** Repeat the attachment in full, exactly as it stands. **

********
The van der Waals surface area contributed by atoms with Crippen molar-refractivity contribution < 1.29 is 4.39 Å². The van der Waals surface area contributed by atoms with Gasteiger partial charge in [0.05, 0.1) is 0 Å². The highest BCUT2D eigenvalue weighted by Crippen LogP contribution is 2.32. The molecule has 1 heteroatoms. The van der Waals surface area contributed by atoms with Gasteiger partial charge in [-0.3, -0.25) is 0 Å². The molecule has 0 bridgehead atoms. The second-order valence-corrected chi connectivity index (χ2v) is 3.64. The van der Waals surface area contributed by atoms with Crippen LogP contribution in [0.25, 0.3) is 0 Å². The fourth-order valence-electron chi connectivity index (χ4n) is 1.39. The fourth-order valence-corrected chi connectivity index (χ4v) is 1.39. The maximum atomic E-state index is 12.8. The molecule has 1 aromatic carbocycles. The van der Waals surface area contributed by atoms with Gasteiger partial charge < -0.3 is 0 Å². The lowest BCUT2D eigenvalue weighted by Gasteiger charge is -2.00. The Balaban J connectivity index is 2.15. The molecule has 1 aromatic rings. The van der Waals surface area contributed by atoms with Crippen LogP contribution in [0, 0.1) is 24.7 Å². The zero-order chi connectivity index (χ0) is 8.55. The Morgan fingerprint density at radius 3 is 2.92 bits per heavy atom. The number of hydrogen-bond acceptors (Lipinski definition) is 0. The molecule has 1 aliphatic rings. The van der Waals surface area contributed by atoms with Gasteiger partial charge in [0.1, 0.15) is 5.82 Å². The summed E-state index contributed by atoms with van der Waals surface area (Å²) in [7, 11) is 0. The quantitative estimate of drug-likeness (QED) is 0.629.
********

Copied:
The van der Waals surface area contributed by atoms with Crippen molar-refractivity contribution < 1.29 is 4.39 Å². The van der Waals surface area contributed by atoms with Gasteiger partial charge in [0.05, 0.1) is 0 Å². The highest BCUT2D eigenvalue weighted by Crippen LogP contribution is 2.32. The molecule has 1 heteroatoms. The van der Waals surface area contributed by atoms with Gasteiger partial charge in [-0.3, -0.25) is 0 Å². The molecule has 0 bridgehead atoms. The second-order valence-corrected chi connectivity index (χ2v) is 3.64. The van der Waals surface area contributed by atoms with Crippen LogP contribution in [0.25, 0.3) is 0 Å². The fourth-order valence-electron chi connectivity index (χ4n) is 1.39. The fourth-order valence-corrected chi connectivity index (χ4v) is 1.39. The maximum atomic E-state index is 12.8. The molecule has 1 aromatic carbocycles. The van der Waals surface area contributed by atoms with Gasteiger partial charge < -0.3 is 0 Å². The lowest BCUT2D eigenvalue weighted by Gasteiger charge is -2.00. The Balaban J connectivity index is 2.15. The molecule has 1 aromatic rings. The van der Waals surface area contributed by atoms with Crippen LogP contribution in [0, 0.1) is 24.7 Å². The zero-order chi connectivity index (χ0) is 8.55. The Morgan fingerprint density at radius 3 is 2.92 bits per heavy atom. The number of hydrogen-bond acceptors (Lipinski definition) is 0. The molecule has 1 aliphatic rings. The van der Waals surface area contributed by atoms with Gasteiger partial charge in [0.1, 0.15) is 5.82 Å². The summed E-state index contributed by atoms with van der Waals surface area (Å²) in [7, 11) is 0. The quantitative estimate of drug-likeness (QED) is 0.629.